Attached is a PowerPoint which helps introduce the concept of text as a cultural artefact. Implications are made to pedagogy. This is to illustrate how the concept of text we use affects the way we work with texts in our literacy classes. You can expand the ideas presented in the PPT and see how they would work for you in your context. The aim is that you consider the ideas presented in the PPT and, in assessment task, take a position to them. You can expand on those or take a counter view. For your assignments, use the documents attached below as conceptual guides. Browse through the literature listed below as they are texts written by prominent scholars.
Readings and resources
Links to relevant texts:
Summary of the module and the Australian Curriculum
The objective of this module was to offer students a way of looking at texts that shows a tight link between culture and language. The aim was for students to begin to consider approaching texts not as content, but as intentions. When working with literary pieces, like nursery rhymes etc., it is imperative that students approach those texts as aesthetic experiences, exploring together the language devices that authors use to make their text wonderful, fun, amazing, creative and worth reading.
This way of approaching texts allows students and teachers to engage the outcomes listed in the Australian Curriculum. As you can see, AC does not define reading as learning words and sounds. It sees it as a complex process, engaging students in learning about the world and tools which allow them to participate in this world in the most appropriate ways.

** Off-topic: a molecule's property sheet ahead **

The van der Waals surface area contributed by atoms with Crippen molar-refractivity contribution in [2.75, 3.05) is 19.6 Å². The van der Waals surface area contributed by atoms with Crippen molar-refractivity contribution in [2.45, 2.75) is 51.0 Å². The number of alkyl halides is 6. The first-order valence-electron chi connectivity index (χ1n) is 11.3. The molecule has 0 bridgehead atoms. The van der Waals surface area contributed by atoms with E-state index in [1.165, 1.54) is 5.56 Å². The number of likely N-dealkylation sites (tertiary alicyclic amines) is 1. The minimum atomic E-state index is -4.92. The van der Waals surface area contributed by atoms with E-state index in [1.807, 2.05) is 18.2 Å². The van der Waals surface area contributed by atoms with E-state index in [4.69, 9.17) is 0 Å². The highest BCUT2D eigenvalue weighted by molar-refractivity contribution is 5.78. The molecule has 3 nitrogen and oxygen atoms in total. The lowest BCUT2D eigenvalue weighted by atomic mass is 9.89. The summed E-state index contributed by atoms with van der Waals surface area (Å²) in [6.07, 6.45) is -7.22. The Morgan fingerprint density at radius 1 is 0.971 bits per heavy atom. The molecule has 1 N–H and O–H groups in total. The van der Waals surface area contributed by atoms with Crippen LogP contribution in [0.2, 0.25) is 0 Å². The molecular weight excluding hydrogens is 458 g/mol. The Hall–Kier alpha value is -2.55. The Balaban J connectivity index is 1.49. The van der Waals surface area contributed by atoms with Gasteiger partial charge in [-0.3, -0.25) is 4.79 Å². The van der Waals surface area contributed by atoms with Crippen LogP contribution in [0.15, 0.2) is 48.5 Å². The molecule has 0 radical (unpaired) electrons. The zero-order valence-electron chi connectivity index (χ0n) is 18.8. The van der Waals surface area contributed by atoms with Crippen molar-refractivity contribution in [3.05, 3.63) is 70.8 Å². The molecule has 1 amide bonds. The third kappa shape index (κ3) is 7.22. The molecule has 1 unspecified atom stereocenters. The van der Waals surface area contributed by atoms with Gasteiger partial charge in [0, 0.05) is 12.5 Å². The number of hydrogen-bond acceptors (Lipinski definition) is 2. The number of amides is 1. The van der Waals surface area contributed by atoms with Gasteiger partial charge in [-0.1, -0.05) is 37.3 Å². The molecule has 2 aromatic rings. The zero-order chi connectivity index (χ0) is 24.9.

n this theme we present current research and practical examples to synthesise evidence pertaining to key aspects of effective and successful classroom practices for teaching reading. Participants will be supported through discussion, readings and examples to enable them to analyse and describe key elements from evidence based approaches to teaching reading; compare approaches and critically analyse successful teaching and learning in diverse contexts, including culturally inclusive practices and differentiated teaching and learning
Study tips for module 3:
The lectures below take us slowly to Assignment 2
with Professor Koo Yew Lie from the National University, K Lumpur
Part 1 – http://youtu.be/yDUrI2oFmU4
Part 2 – http://youtu.be/pwQVQEGySWQ
enjoy (lecture with Professor Koo Yew Lie from the National University, Kuala Lumpur, Malaysia)
Focus Questions for Module Three:
The main issues in research on reading